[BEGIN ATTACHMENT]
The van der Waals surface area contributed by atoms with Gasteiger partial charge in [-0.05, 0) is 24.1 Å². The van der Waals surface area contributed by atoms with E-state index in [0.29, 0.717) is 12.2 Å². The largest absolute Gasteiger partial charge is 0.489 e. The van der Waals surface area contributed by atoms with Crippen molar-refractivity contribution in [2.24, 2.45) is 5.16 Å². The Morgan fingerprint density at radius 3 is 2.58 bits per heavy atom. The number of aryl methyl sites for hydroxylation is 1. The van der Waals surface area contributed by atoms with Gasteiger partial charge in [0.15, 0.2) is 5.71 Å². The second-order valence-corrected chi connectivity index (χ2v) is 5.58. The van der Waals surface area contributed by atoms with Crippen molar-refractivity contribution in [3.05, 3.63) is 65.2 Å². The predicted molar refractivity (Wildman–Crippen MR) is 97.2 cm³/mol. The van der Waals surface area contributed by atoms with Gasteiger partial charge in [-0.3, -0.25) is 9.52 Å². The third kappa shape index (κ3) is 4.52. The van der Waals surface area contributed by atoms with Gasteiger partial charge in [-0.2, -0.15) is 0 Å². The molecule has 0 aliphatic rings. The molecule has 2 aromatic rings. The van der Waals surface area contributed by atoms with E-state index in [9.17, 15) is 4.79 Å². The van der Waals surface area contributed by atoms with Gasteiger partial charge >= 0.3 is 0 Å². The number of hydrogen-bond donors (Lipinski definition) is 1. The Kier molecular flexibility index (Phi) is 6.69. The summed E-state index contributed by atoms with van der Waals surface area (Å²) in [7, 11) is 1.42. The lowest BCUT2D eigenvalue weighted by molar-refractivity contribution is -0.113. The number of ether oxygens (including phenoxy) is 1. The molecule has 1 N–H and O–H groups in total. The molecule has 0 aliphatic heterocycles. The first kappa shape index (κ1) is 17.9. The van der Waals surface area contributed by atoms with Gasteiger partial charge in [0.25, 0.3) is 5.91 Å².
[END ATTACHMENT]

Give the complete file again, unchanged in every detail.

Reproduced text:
The van der Waals surface area contributed by atoms with Gasteiger partial charge in [-0.05, 0) is 24.1 Å². The van der Waals surface area contributed by atoms with E-state index in [0.29, 0.717) is 12.2 Å². The largest absolute Gasteiger partial charge is 0.489 e. The van der Waals surface area contributed by atoms with Crippen molar-refractivity contribution in [2.24, 2.45) is 5.16 Å². The Morgan fingerprint density at radius 3 is 2.58 bits per heavy atom. The number of aryl methyl sites for hydroxylation is 1. The van der Waals surface area contributed by atoms with Gasteiger partial charge in [0.15, 0.2) is 5.71 Å². The second-order valence-corrected chi connectivity index (χ2v) is 5.58. The van der Waals surface area contributed by atoms with Crippen molar-refractivity contribution in [3.05, 3.63) is 65.2 Å². The predicted molar refractivity (Wildman–Crippen MR) is 97.2 cm³/mol. The van der Waals surface area contributed by atoms with Gasteiger partial charge in [-0.3, -0.25) is 9.52 Å². The third kappa shape index (κ3) is 4.52. The van der Waals surface area contributed by atoms with Gasteiger partial charge in [-0.2, -0.15) is 0 Å². The molecule has 0 aliphatic rings. The molecule has 2 aromatic rings. The van der Waals surface area contributed by atoms with E-state index in [9.17, 15) is 4.79 Å². The van der Waals surface area contributed by atoms with Gasteiger partial charge >= 0.3 is 0 Å². The number of hydrogen-bond donors (Lipinski definition) is 1. The Kier molecular flexibility index (Phi) is 6.69. The summed E-state index contributed by atoms with van der Waals surface area (Å²) in [7, 11) is 1.42. The lowest BCUT2D eigenvalue weighted by molar-refractivity contribution is -0.113. The number of ether oxygens (including phenoxy) is 1. The molecule has 1 N–H and O–H groups in total. The molecule has 0 aliphatic heterocycles. The first kappa shape index (κ1) is 17.9. The van der Waals surface area contributed by atoms with Gasteiger partial charge in [0.25, 0.3) is 5.91 Å².